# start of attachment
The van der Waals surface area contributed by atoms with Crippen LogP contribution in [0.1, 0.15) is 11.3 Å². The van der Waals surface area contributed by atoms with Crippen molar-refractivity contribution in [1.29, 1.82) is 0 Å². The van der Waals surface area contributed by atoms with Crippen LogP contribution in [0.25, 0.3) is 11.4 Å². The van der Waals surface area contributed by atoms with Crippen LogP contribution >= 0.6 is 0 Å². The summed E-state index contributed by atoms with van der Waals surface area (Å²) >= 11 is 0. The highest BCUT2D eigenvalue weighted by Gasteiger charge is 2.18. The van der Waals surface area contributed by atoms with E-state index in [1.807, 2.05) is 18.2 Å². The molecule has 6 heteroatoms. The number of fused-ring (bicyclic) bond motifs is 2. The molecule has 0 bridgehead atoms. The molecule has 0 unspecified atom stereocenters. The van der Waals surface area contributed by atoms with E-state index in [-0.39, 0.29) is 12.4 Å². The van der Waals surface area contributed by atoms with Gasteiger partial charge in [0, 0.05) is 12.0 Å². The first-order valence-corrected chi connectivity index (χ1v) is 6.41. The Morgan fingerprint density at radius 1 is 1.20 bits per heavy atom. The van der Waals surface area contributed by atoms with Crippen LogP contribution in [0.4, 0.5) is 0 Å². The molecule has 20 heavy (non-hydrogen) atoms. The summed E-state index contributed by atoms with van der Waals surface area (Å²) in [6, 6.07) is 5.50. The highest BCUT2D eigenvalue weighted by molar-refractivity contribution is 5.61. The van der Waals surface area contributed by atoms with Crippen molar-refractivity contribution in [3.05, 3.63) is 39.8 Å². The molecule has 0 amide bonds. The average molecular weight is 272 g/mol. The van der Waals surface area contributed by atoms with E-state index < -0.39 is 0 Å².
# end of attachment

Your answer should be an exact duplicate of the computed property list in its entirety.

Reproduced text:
The van der Waals surface area contributed by atoms with Crippen LogP contribution in [0.1, 0.15) is 11.3 Å². The van der Waals surface area contributed by atoms with Crippen molar-refractivity contribution in [1.29, 1.82) is 0 Å². The van der Waals surface area contributed by atoms with Crippen LogP contribution in [0.25, 0.3) is 11.4 Å². The van der Waals surface area contributed by atoms with Crippen LogP contribution >= 0.6 is 0 Å². The summed E-state index contributed by atoms with van der Waals surface area (Å²) >= 11 is 0. The highest BCUT2D eigenvalue weighted by Gasteiger charge is 2.18. The van der Waals surface area contributed by atoms with E-state index in [1.807, 2.05) is 18.2 Å². The molecule has 6 heteroatoms. The number of fused-ring (bicyclic) bond motifs is 2. The molecule has 0 bridgehead atoms. The molecule has 0 unspecified atom stereocenters. The van der Waals surface area contributed by atoms with E-state index in [-0.39, 0.29) is 12.4 Å². The van der Waals surface area contributed by atoms with Gasteiger partial charge in [0, 0.05) is 12.0 Å². The first-order valence-corrected chi connectivity index (χ1v) is 6.41. The Morgan fingerprint density at radius 1 is 1.20 bits per heavy atom. The van der Waals surface area contributed by atoms with Crippen LogP contribution in [0.4, 0.5) is 0 Å². The molecule has 20 heavy (non-hydrogen) atoms. The summed E-state index contributed by atoms with van der Waals surface area (Å²) in [6, 6.07) is 5.50. The highest BCUT2D eigenvalue weighted by molar-refractivity contribution is 5.61. The van der Waals surface area contributed by atoms with Crippen molar-refractivity contribution in [3.05, 3.63) is 39.8 Å². The molecule has 0 amide bonds. The average molecular weight is 272 g/mol. The van der Waals surface area contributed by atoms with E-state index < -0.39 is 0 Å².